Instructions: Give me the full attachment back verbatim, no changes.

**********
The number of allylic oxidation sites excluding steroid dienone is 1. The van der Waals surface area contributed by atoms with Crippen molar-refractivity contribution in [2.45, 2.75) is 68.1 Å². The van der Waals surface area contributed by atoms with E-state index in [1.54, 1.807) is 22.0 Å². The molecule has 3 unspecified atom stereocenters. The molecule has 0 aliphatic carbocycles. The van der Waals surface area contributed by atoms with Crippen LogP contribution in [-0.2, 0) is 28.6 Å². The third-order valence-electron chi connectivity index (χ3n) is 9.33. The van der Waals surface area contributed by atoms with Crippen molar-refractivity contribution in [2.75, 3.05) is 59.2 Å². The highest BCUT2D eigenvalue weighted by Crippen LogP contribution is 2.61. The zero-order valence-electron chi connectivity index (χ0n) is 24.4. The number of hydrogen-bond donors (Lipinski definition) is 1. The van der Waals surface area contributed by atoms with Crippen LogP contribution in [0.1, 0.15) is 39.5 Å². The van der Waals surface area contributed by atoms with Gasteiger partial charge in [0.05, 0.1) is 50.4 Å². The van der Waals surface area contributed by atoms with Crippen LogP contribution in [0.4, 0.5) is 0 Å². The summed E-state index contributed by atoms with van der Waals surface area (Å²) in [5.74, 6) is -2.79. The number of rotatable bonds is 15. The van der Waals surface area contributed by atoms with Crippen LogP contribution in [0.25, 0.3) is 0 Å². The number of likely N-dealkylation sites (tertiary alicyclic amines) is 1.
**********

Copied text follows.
The number of allylic oxidation sites excluding steroid dienone is 1. The van der Waals surface area contributed by atoms with Crippen molar-refractivity contribution in [2.45, 2.75) is 68.1 Å². The van der Waals surface area contributed by atoms with E-state index in [1.54, 1.807) is 22.0 Å². The molecule has 3 unspecified atom stereocenters. The molecule has 0 aliphatic carbocycles. The van der Waals surface area contributed by atoms with Crippen LogP contribution in [-0.2, 0) is 28.6 Å². The third-order valence-electron chi connectivity index (χ3n) is 9.33. The van der Waals surface area contributed by atoms with Crippen molar-refractivity contribution in [2.75, 3.05) is 59.2 Å². The highest BCUT2D eigenvalue weighted by Crippen LogP contribution is 2.61. The zero-order valence-electron chi connectivity index (χ0n) is 24.4. The number of hydrogen-bond donors (Lipinski definition) is 1. The van der Waals surface area contributed by atoms with Crippen LogP contribution in [0.1, 0.15) is 39.5 Å². The van der Waals surface area contributed by atoms with Gasteiger partial charge in [0.05, 0.1) is 50.4 Å². The van der Waals surface area contributed by atoms with Crippen LogP contribution in [0.4, 0.5) is 0 Å². The summed E-state index contributed by atoms with van der Waals surface area (Å²) in [5.74, 6) is -2.79. The number of rotatable bonds is 15. The van der Waals surface area contributed by atoms with Crippen LogP contribution in [0.25, 0.3) is 0 Å². The number of likely N-dealkylation sites (tertiary alicyclic amines) is 1.